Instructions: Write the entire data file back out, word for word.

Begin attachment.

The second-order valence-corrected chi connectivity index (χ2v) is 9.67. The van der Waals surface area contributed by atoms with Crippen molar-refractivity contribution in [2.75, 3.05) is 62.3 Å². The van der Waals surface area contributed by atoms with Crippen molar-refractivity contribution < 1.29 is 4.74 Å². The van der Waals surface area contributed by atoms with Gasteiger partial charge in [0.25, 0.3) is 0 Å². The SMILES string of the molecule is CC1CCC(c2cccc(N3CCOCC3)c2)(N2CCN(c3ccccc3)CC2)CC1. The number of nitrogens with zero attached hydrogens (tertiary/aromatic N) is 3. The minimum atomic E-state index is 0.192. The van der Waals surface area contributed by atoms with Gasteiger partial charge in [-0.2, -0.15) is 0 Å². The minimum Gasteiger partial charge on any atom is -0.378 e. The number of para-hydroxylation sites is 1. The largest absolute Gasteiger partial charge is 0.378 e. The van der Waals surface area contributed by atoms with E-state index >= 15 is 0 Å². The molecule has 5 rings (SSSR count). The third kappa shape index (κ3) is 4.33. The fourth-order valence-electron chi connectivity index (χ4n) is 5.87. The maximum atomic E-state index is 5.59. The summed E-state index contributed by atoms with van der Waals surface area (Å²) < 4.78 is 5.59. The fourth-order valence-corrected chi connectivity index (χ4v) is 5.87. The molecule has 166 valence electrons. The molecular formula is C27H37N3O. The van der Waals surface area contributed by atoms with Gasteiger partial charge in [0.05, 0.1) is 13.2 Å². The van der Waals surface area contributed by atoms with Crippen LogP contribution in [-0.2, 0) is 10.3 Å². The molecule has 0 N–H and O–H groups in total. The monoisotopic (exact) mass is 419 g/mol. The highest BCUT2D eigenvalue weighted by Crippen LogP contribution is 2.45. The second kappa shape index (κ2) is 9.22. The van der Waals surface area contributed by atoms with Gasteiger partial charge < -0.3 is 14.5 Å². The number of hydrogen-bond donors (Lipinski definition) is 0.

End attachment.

The second-order valence-corrected chi connectivity index (χ2v) is 9.67. The van der Waals surface area contributed by atoms with Crippen molar-refractivity contribution in [2.75, 3.05) is 62.3 Å². The van der Waals surface area contributed by atoms with Crippen molar-refractivity contribution < 1.29 is 4.74 Å². The van der Waals surface area contributed by atoms with Gasteiger partial charge in [0.25, 0.3) is 0 Å². The SMILES string of the molecule is CC1CCC(c2cccc(N3CCOCC3)c2)(N2CCN(c3ccccc3)CC2)CC1. The number of nitrogens with zero attached hydrogens (tertiary/aromatic N) is 3. The minimum atomic E-state index is 0.192. The van der Waals surface area contributed by atoms with Gasteiger partial charge in [-0.2, -0.15) is 0 Å². The minimum Gasteiger partial charge on any atom is -0.378 e. The number of para-hydroxylation sites is 1. The largest absolute Gasteiger partial charge is 0.378 e. The van der Waals surface area contributed by atoms with E-state index >= 15 is 0 Å². The molecule has 5 rings (SSSR count). The third kappa shape index (κ3) is 4.33. The fourth-order valence-electron chi connectivity index (χ4n) is 5.87. The maximum atomic E-state index is 5.59. The summed E-state index contributed by atoms with van der Waals surface area (Å²) < 4.78 is 5.59. The fourth-order valence-corrected chi connectivity index (χ4v) is 5.87. The molecule has 166 valence electrons. The molecular formula is C27H37N3O. The van der Waals surface area contributed by atoms with Gasteiger partial charge in [0.05, 0.1) is 13.2 Å². The van der Waals surface area contributed by atoms with Crippen LogP contribution in [-0.2, 0) is 10.3 Å². The molecule has 0 N–H and O–H groups in total. The monoisotopic (exact) mass is 419 g/mol. The highest BCUT2D eigenvalue weighted by Crippen LogP contribution is 2.45. The second kappa shape index (κ2) is 9.22. The van der Waals surface area contributed by atoms with Gasteiger partial charge < -0.3 is 14.5 Å². The number of hydrogen-bond donors (Lipinski definition) is 0.